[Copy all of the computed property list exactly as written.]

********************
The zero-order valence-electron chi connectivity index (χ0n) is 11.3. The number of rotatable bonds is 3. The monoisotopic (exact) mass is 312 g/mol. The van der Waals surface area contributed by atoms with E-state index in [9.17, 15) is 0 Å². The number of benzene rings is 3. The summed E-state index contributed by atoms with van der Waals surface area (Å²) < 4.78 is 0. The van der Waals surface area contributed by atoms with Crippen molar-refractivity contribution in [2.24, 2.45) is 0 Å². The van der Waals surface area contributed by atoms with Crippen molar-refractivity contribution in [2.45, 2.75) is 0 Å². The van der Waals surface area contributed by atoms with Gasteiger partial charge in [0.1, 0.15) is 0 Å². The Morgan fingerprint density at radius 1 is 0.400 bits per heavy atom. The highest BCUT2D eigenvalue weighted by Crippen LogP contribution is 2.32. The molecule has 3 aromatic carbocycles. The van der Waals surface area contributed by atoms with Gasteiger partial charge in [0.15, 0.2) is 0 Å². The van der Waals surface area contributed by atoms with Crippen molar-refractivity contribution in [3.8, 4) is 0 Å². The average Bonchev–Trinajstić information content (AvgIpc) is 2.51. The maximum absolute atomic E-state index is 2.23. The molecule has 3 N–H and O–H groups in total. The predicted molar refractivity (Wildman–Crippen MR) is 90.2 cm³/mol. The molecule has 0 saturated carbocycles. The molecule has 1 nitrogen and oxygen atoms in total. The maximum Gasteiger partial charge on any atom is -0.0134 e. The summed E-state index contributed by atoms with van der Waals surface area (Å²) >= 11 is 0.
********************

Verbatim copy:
The zero-order valence-electron chi connectivity index (χ0n) is 11.3. The number of rotatable bonds is 3. The monoisotopic (exact) mass is 312 g/mol. The van der Waals surface area contributed by atoms with E-state index in [9.17, 15) is 0 Å². The number of benzene rings is 3. The summed E-state index contributed by atoms with van der Waals surface area (Å²) < 4.78 is 0. The van der Waals surface area contributed by atoms with Crippen molar-refractivity contribution in [2.24, 2.45) is 0 Å². The van der Waals surface area contributed by atoms with Crippen molar-refractivity contribution in [2.45, 2.75) is 0 Å². The van der Waals surface area contributed by atoms with Gasteiger partial charge in [0.1, 0.15) is 0 Å². The Morgan fingerprint density at radius 1 is 0.400 bits per heavy atom. The highest BCUT2D eigenvalue weighted by Crippen LogP contribution is 2.32. The molecule has 3 aromatic carbocycles. The van der Waals surface area contributed by atoms with Gasteiger partial charge in [0.15, 0.2) is 0 Å². The van der Waals surface area contributed by atoms with Crippen molar-refractivity contribution in [3.8, 4) is 0 Å². The average Bonchev–Trinajstić information content (AvgIpc) is 2.51. The maximum absolute atomic E-state index is 2.23. The molecule has 3 N–H and O–H groups in total. The predicted molar refractivity (Wildman–Crippen MR) is 90.2 cm³/mol. The molecule has 0 saturated carbocycles. The molecule has 1 nitrogen and oxygen atoms in total. The maximum Gasteiger partial charge on any atom is -0.0134 e. The summed E-state index contributed by atoms with van der Waals surface area (Å²) >= 11 is 0.